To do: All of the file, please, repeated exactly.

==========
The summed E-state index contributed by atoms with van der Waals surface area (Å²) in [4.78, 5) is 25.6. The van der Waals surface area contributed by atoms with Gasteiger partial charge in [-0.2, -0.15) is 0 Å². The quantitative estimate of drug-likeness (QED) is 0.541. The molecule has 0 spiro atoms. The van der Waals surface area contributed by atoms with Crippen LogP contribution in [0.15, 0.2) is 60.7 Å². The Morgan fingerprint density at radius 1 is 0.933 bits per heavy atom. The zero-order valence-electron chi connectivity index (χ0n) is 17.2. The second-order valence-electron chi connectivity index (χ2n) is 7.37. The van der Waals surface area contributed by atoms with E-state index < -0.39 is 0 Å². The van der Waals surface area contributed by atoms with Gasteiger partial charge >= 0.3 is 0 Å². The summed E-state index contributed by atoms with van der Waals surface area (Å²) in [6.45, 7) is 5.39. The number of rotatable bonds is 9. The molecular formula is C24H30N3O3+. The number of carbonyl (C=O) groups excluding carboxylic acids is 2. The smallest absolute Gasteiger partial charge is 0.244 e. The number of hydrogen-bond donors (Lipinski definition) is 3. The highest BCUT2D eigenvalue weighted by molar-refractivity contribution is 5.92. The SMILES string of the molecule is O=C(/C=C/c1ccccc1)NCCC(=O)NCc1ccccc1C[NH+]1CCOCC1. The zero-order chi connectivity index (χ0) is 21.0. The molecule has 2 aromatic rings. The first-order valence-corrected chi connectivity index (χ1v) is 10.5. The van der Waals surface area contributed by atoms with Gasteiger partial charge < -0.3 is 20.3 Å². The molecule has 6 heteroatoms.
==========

The summed E-state index contributed by atoms with van der Waals surface area (Å²) in [4.78, 5) is 25.6. The van der Waals surface area contributed by atoms with Gasteiger partial charge in [-0.2, -0.15) is 0 Å². The quantitative estimate of drug-likeness (QED) is 0.541. The molecule has 0 spiro atoms. The van der Waals surface area contributed by atoms with Crippen LogP contribution in [0.15, 0.2) is 60.7 Å². The Morgan fingerprint density at radius 1 is 0.933 bits per heavy atom. The zero-order valence-electron chi connectivity index (χ0n) is 17.2. The second-order valence-electron chi connectivity index (χ2n) is 7.37. The van der Waals surface area contributed by atoms with E-state index < -0.39 is 0 Å². The van der Waals surface area contributed by atoms with Gasteiger partial charge >= 0.3 is 0 Å². The summed E-state index contributed by atoms with van der Waals surface area (Å²) in [6.45, 7) is 5.39. The number of rotatable bonds is 9. The molecular formula is C24H30N3O3+. The number of carbonyl (C=O) groups excluding carboxylic acids is 2. The smallest absolute Gasteiger partial charge is 0.244 e. The number of hydrogen-bond donors (Lipinski definition) is 3. The highest BCUT2D eigenvalue weighted by molar-refractivity contribution is 5.92. The SMILES string of the molecule is O=C(/C=C/c1ccccc1)NCCC(=O)NCc1ccccc1C[NH+]1CCOCC1. The zero-order chi connectivity index (χ0) is 21.0. The molecule has 2 aromatic rings. The first-order valence-corrected chi connectivity index (χ1v) is 10.5. The van der Waals surface area contributed by atoms with Gasteiger partial charge < -0.3 is 20.3 Å². The molecule has 6 heteroatoms.